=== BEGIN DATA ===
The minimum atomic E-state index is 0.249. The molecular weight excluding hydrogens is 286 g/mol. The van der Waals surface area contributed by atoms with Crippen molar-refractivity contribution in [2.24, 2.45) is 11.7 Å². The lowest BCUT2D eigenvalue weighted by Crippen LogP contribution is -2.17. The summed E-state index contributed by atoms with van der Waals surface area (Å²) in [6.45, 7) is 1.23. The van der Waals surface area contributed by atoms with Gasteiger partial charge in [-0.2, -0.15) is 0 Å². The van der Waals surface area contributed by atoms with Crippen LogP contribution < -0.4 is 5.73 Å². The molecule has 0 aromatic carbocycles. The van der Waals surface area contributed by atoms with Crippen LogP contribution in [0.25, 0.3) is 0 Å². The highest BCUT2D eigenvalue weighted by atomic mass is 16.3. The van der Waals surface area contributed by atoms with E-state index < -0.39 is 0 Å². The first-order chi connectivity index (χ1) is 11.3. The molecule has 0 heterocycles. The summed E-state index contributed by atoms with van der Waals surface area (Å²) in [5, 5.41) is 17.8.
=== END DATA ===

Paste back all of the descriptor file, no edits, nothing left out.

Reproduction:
The minimum atomic E-state index is 0.249. The molecular weight excluding hydrogens is 286 g/mol. The van der Waals surface area contributed by atoms with Crippen molar-refractivity contribution in [2.24, 2.45) is 11.7 Å². The lowest BCUT2D eigenvalue weighted by Crippen LogP contribution is -2.17. The summed E-state index contributed by atoms with van der Waals surface area (Å²) in [6.45, 7) is 1.23. The van der Waals surface area contributed by atoms with Gasteiger partial charge in [-0.2, -0.15) is 0 Å². The van der Waals surface area contributed by atoms with Crippen LogP contribution < -0.4 is 5.73 Å². The molecule has 0 aromatic carbocycles. The van der Waals surface area contributed by atoms with Crippen LogP contribution in [0.25, 0.3) is 0 Å². The highest BCUT2D eigenvalue weighted by atomic mass is 16.3. The van der Waals surface area contributed by atoms with E-state index < -0.39 is 0 Å². The first-order chi connectivity index (χ1) is 11.3. The molecule has 0 heterocycles. The summed E-state index contributed by atoms with van der Waals surface area (Å²) in [5, 5.41) is 17.8.